If you’re not familiar with the Highlander franchise, it revolves around the premise that “there can be only one,” which applies almost perfectly to the situation the Montreal Canadiens find themselves in as the NHL’s sole-surviving undefeated team.
Granted, the series is about a bunch of guys running around, trying to cut off each others’ heads with swords, and obviously not all Habs games play out like that exactly. And the lead of the original cult classic? An American-born French actor trying (failing) to play a Scotsman. Real-life Scot Sean Connery, meanwhile, plays a guy with a Spanish last name (and Scottish accent; go figure).
Last Team Left This Year; First Canadiens Team Ever
So the analogy does fall apart after a certain point. I mean, it is pretty out there, after all. Very original stuff, in other words. And, in other, other words, again very much similar to these Habs who are officially in uncharted territory after becoming the first Canadiens team to go 5-0 to start a season last week.
Now 6-0 after Saturday’s decisive 4-1 over the Detroit Red Wings, the Canadiens haven’t just been winning, but winning impressively, without having to (overly) rely on reigining Hart Memorial Trophy-winner Carey Price, which had become the norm over the past few years.
For example, despite getting a go-ahead goal by Jeff Petry early in the third on Saturday, the Habs outshot the Wings 20-5 in the period (41-22 overall). That kind of stuff just didn’t happen, minus of course Brendan Gallagher “accidentally” falling into the crease and getting a goal.
Regardless of how you feel about that specific marker, it cannot be denied that the Canadiens deserved to win their sixth this season based on team effort, from the net out. Before, they produced offense out of the breaks they were getting in transition after being pinned down in the defensive zone. Now they’re seemingly always in transition and earning their breaks through an at-times relentless offensive assault.
Them’s the Breaks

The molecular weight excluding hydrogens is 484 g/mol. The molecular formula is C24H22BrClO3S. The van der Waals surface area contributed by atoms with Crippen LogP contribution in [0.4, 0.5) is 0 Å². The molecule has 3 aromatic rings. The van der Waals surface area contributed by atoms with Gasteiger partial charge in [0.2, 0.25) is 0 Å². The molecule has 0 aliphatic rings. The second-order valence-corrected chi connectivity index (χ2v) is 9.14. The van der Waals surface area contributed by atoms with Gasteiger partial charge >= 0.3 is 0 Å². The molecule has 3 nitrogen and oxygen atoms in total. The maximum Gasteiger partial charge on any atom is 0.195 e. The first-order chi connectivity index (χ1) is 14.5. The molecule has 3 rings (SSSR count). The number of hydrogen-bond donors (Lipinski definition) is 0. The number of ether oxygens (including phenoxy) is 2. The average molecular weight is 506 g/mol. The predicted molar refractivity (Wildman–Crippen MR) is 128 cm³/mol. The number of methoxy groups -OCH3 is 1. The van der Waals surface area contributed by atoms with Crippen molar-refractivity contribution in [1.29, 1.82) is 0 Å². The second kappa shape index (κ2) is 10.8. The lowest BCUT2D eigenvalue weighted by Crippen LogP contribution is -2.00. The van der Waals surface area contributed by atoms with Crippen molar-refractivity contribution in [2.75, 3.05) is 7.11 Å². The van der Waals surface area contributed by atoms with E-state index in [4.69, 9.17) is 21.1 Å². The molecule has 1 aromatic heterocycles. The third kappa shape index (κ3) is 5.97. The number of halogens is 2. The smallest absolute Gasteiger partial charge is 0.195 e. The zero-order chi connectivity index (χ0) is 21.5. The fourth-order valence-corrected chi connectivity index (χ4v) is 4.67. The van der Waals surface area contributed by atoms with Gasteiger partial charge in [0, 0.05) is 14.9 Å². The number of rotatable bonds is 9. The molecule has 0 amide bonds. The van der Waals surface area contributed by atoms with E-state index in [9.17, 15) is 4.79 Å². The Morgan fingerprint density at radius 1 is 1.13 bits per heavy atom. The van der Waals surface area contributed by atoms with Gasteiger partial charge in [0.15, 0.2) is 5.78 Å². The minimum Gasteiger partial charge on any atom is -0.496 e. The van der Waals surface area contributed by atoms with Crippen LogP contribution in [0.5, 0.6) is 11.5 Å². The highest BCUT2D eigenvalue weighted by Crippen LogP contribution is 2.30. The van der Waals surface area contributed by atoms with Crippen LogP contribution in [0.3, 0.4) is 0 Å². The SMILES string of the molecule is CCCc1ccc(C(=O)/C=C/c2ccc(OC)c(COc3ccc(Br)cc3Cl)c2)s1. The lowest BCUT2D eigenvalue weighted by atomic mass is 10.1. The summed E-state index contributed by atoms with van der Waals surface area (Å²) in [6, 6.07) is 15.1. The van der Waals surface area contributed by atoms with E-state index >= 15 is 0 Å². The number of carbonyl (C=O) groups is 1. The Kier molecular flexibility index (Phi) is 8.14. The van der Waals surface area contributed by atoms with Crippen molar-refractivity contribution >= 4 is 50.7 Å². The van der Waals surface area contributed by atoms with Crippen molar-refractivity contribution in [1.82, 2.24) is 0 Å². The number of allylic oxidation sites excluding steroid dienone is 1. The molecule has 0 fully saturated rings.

The keyword there is breaks, meaning luck. And, if you look at Montreal’s PDO (save percentage plus shooting percentage), that luck quotient is right up there. However, heading into action on Sunday, the Wings and Winnipeg Jets were the only ones ahead of them, which goes to show, rather tragically based on the team names, what goes up must eventually come down.
I mean, Detroit’s percentages already took a massive hit on Saturday with their second consecutive defeat. Who knows how long they’ll be able to maintain their one-time dominance to open the season? And, with a team .943 save percentage so far, the only hope the surprising 4-1 Jets have at doing similarly? It apparently rests on the shoulders of starter Ondrej Pavelec (and No. 1B Michael Hutchinson).
When has that ever been a prolonged recipe for success?
How Long Will It Last?
The Canadiens obviously have a lot going for them, notably Price and their current style of play, all of which might very well help the Habs stay atop the PDO leaderboard all year and disprove the notion of luck. However, the undefeated thing has to end eventually. That much is guaranteed. The only question is when.
If it’s any consolation, what they’ve accomplished up to now is nothing short of spectacular. It’s not as if the schedule makers did the Canadiens many favors early on. They were on the road for four games to start the season, with the first three coming against long-time rivals. And two of those were emotionally charged home openers—essentially games that could have gone either way.
Then they had to face one of the Eastern Conference’s two finalists last year followed by one of the early favorites to win it all this year. Then came Detroit. Getting past their next opponents, the 4-1 St. Louis Blues will no doubt be tricky, with arguably their first theoretical “gimme” being the game after, against the Buffalo Sabres on the road. They then play the Maple Leafs again at home.
So, the Blues are probably their biggest immediate threat to end the streak, which is fitting as, to keep it going, the Habs are going to need to take it one game at a time. Regardless of how this next week turns out though, no one can take away from them this literally perfect start to the season.
That’s perhaps another similarity between Highlander and the Habs. Even though they can’t stay undefeated, they’ve still managed immortality in one way, in the record books. They’ve already made history. It’s time to make everyone believers … or losers. That works too.
After 10 years of writing hockey, Ryan decided it was as good a time as any to actually join The Hockey Writers for the 2014-15 season. Having appeared as a guest on such programs as CBC Radio One’s Daybreak, Ryan has written for such publications as the Montreal Gazette and Bleacher Report and worked for the NHL itself and his hometown Montreal Canadiens. He currently covers the Habs for THW as a columnist.